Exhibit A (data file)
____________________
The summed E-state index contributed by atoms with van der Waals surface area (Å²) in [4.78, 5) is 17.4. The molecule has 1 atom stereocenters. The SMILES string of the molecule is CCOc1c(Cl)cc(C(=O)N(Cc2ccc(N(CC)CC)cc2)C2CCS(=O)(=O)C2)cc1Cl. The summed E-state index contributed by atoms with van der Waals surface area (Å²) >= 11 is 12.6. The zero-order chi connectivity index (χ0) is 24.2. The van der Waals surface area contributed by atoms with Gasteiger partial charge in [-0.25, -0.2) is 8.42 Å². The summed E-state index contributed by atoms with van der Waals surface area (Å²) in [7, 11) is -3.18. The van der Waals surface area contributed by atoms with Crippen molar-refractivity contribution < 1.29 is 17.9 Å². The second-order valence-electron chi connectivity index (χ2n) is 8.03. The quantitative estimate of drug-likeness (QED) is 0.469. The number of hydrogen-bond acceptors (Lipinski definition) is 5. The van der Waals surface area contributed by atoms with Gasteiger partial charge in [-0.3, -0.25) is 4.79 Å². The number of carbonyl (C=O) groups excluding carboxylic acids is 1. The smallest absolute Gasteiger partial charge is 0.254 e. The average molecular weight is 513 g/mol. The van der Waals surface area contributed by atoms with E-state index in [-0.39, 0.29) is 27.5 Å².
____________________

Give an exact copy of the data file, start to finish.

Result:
The summed E-state index contributed by atoms with van der Waals surface area (Å²) in [4.78, 5) is 17.4. The molecule has 1 atom stereocenters. The SMILES string of the molecule is CCOc1c(Cl)cc(C(=O)N(Cc2ccc(N(CC)CC)cc2)C2CCS(=O)(=O)C2)cc1Cl. The summed E-state index contributed by atoms with van der Waals surface area (Å²) >= 11 is 12.6. The zero-order chi connectivity index (χ0) is 24.2. The van der Waals surface area contributed by atoms with Gasteiger partial charge in [-0.25, -0.2) is 8.42 Å². The summed E-state index contributed by atoms with van der Waals surface area (Å²) in [7, 11) is -3.18. The van der Waals surface area contributed by atoms with Crippen molar-refractivity contribution < 1.29 is 17.9 Å². The second-order valence-electron chi connectivity index (χ2n) is 8.03. The quantitative estimate of drug-likeness (QED) is 0.469. The number of hydrogen-bond acceptors (Lipinski definition) is 5. The van der Waals surface area contributed by atoms with Gasteiger partial charge in [-0.3, -0.25) is 4.79 Å². The number of carbonyl (C=O) groups excluding carboxylic acids is 1. The smallest absolute Gasteiger partial charge is 0.254 e. The average molecular weight is 513 g/mol. The van der Waals surface area contributed by atoms with E-state index in [-0.39, 0.29) is 27.5 Å².